Nuclear-capable U.S. Air Force B-52 Stratofortresses landed at Royal Air Force base Fairford in the United Kingdom on Thursday.
U.S. Air Forces in Europe and Air Forces Africa (USAFE-AFAFRICA) announced the bombers’ arrival in the U.K. The aircraft will use RAF Fairford to conduct Bomber Task Force missions throughout Europe.
“These Bomber Task Force missions across Europe provide a great opportunity to improve our combined readiness, promote interoperability and demonstrate our global power projection alongside our Allies,” said USAFE-AFAFRICA commander Gen. James Hecker.
B-52s have a range of 8,800 miles and can carry up to 70,000 pounds of nuclear or conventional weapons, according to an Air Force fact sheet. B-52s can carry bombs or air-launched cruise missiles.
These bombers departed from Minot Air Force Base in North Dakota.
The bomber task force also comes amid increased tensions between the North Atlantic Treaty Organization (NATO) and Russia. NATO allies have bolstered their presence throughout Eastern Europe and sent weapons to Ukrainian forces fighting invading Russians.
Hecker, who also commands NATO’s Allied Air Command (AIRCOM), said, “Our ultimate strength in the European area of operations is a joint-force lethality – our ability to train and operate with our Allies and partners as one layered, capable and credible combat team.”
Norwegian F-35 and Swedish Saab JAS 39 Gripen fighter jets also flew beside the B-52s over Norwegian territory on Thursday.
“Earlier today, Swedish and Norwegian fighter aircraft escorted B-52 bombers from @usairforce over Norwegian territory,” Norway’s military tweeted. “This is the first time we release photos showing the three nations together on a mission like this.”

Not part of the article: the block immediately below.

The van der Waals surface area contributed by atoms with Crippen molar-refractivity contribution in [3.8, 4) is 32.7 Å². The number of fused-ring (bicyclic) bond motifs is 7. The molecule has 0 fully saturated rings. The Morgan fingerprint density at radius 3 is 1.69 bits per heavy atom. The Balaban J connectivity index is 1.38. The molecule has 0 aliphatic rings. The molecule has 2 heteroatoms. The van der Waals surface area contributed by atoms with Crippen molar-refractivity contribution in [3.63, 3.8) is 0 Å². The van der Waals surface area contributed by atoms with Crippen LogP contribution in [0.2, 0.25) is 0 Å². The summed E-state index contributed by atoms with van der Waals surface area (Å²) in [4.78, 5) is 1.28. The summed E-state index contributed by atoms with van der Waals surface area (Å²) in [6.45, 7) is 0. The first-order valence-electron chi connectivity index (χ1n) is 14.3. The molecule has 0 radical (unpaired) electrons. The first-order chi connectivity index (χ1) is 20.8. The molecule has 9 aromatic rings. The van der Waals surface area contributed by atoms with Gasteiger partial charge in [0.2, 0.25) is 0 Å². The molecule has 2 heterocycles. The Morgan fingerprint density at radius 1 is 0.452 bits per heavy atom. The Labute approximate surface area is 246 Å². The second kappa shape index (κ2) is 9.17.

“Over the past years, our specialized forces in the air and on the ground have cooperated on complex air operations with both American and Swedish forces,” said Royal Norwegian Air Force Maj. Gen. Rolf Folland, commander. “Today, we operated side by side once again and demonstrated our solid training progression as we continue to add more elements to strengthen our collective capabilities.”
The joint flight is one of the first since NATO began ratifying Sweden’s membership in the alliance.
“Witnessing our nation’s Gripen fighter aircraft flying alongside several of America’s most powerful military aircraft visually depicts the strength and solidarity of NATO,” Swedish Air Force commander Maj. Gen. Carl-Johan Edström said. “These moments truly capture the military power that exists within NATO – as individual nations, but, more importantly, as a unified Alliance.”
Finland, another Scandinavian country, is also working to join NATO.
Russian officials have raised opposition to Sweden and Finland joining the western alliance. In April Dmitry Medvedev, the deputy chairman of Russia’s Security Council, threatened Russia would deploy more nuclear forces in the nearby Baltic region. Medvedev also threatened more nuclear-armed Russian warships would operate near Sweden and Finland.